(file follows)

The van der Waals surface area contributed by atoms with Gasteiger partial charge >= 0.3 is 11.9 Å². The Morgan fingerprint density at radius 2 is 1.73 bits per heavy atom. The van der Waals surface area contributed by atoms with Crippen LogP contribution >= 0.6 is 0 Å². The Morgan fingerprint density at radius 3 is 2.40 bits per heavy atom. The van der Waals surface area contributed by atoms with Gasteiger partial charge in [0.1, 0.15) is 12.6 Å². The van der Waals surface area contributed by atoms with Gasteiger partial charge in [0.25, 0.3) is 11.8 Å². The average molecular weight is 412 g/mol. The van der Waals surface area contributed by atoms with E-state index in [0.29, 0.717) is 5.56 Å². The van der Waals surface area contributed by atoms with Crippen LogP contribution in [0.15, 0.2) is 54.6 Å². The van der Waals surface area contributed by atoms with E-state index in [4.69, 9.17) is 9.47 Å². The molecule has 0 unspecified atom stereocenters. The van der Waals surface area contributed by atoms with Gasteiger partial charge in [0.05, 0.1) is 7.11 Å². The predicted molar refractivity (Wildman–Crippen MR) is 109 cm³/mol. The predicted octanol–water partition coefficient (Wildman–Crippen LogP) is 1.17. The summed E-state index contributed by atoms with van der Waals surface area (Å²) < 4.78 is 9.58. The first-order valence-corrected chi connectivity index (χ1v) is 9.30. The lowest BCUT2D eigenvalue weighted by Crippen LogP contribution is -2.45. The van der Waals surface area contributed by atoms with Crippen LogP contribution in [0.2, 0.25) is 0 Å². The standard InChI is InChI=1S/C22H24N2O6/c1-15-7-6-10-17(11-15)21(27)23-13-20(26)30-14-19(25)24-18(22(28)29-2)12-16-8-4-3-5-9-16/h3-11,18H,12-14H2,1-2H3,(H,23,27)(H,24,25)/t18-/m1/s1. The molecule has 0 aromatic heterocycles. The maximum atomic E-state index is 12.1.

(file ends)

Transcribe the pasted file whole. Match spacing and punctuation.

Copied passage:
The van der Waals surface area contributed by atoms with Gasteiger partial charge >= 0.3 is 11.9 Å². The Morgan fingerprint density at radius 2 is 1.73 bits per heavy atom. The van der Waals surface area contributed by atoms with Crippen LogP contribution >= 0.6 is 0 Å². The Morgan fingerprint density at radius 3 is 2.40 bits per heavy atom. The van der Waals surface area contributed by atoms with Gasteiger partial charge in [0.1, 0.15) is 12.6 Å². The van der Waals surface area contributed by atoms with Gasteiger partial charge in [0.25, 0.3) is 11.8 Å². The average molecular weight is 412 g/mol. The van der Waals surface area contributed by atoms with E-state index in [0.29, 0.717) is 5.56 Å². The van der Waals surface area contributed by atoms with Crippen LogP contribution in [0.15, 0.2) is 54.6 Å². The van der Waals surface area contributed by atoms with E-state index in [4.69, 9.17) is 9.47 Å². The molecule has 0 unspecified atom stereocenters. The van der Waals surface area contributed by atoms with Gasteiger partial charge in [0.05, 0.1) is 7.11 Å². The predicted molar refractivity (Wildman–Crippen MR) is 109 cm³/mol. The predicted octanol–water partition coefficient (Wildman–Crippen LogP) is 1.17. The summed E-state index contributed by atoms with van der Waals surface area (Å²) < 4.78 is 9.58. The first-order valence-corrected chi connectivity index (χ1v) is 9.30. The lowest BCUT2D eigenvalue weighted by Crippen LogP contribution is -2.45. The van der Waals surface area contributed by atoms with Crippen LogP contribution in [0.2, 0.25) is 0 Å². The standard InChI is InChI=1S/C22H24N2O6/c1-15-7-6-10-17(11-15)21(27)23-13-20(26)30-14-19(25)24-18(22(28)29-2)12-16-8-4-3-5-9-16/h3-11,18H,12-14H2,1-2H3,(H,23,27)(H,24,25)/t18-/m1/s1. The molecule has 0 aromatic heterocycles. The maximum atomic E-state index is 12.1.